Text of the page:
In December 2008, as televisions worldwide lit up with footage from the Israeli assault on Gaza, protestors next door in Amman, Jordan shouted their support for Hamas, their opposition to Fatah, and their frustration with conciliatory Arab regimes. The sentiments were not new, but the fact that demonstrations were permitted at all in a country as controlling of public opinion as Jordan indicates the state's shifting attitude toward the Israeli -Palestinian conflict. Jordan's monarchy has long walked a fine line between pro-Arab rhetoric and the pro-negotiation policy demanded by its US sponsorship. Increasing tensions within Arab politics, however, threaten to destabilize Jordan's delicate balancing act.
Jordan's Hashemite monarchy has taken care not to ruffle feathers in its foreign policy dealings since the state first gained independence in 1946. As a reward for its consistently pro-Western behavior, the United States has granted Jordan over US$500 million in annual aid. At the same time, Jordan has maintained good relations with its Arab neighbors through support for the Palestinian cause and a commitment to the Arab-Israeli peace process. To complicate matters, West Bank refugees of the conflict have flocked to Jordan over the last several decades and may now constitute a demographic majority in the country. The refugees' subsequent entrepreneurial and economic success has not endeared them to longstanding residents who accuse the newcomers of usurping jobs and resources.
In recent years, Jordan's King Abdullah II has found it increasingly difficult to uphold even a vaguely defined "Arab consensus." During Israel's war with Hezbollah in 2006, for example, about half the Arab regimes openly supported Hezbollah, while Jordan, Egypt, and the Gulf states took a more moderate stance consistent with their ties to the United States and Israel. Abdullah faced much criticism for this decision at home, as public sentiment in Jordan and in the greater Arab world is overwhelmingly pro-Hezbollah. Since the beginning of the Gaza conflict, pressure to reject Israel has mounted. Twenty-four Jordanian MPs called for the kingdom to expel the Israeli ambassador and cut off all relations with this neighbor state. Though Abdullah did not attend the summit of "rejectionist" Arab states in Doha, Qatar in January, he mindfully refrained from explicitly criticizing Hamas in the manner of fellow absentees Egypt and Saudi Arabia.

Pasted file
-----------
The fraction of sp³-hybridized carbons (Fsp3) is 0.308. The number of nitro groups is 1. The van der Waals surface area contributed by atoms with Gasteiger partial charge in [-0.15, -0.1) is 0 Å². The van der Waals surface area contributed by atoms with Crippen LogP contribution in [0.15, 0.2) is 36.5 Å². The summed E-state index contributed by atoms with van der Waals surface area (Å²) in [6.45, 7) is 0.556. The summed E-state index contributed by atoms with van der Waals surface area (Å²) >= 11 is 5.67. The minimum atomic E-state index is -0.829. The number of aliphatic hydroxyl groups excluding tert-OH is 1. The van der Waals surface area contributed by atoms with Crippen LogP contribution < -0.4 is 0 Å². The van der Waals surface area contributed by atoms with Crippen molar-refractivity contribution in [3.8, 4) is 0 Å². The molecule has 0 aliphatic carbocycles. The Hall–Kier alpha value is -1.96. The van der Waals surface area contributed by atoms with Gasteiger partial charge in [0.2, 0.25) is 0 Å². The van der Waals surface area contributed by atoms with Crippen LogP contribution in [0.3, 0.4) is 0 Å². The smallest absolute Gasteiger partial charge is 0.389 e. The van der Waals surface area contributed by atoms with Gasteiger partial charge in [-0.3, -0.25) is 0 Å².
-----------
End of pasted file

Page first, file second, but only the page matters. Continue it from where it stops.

Much of the debate over policy toward Israel has unfolded in the realm of domestic politics. Jordan's monarchy brooks no debate over the composition of its executive but permits some competition for (relatively powerless) parliamentary positions. This compromise between autocracy and democracy has permitted representation of Islamist parties such as the Islamic Action Front, the political wing of Jordan's chapter of the pan-Arab Muslim Brotherhood, which has served as a vehicle for popular discontent. The Brotherhood's parliamentary representatives were instrumental in organizing protests both against the violence in Gaza and against Jordan's complacency. There has been some rapprochement between government and Islamist forces in the past year. In August 2008, Jordan's intelligence chief, Mohammed Dhahabi, initiated talks with senior Hamas officials. …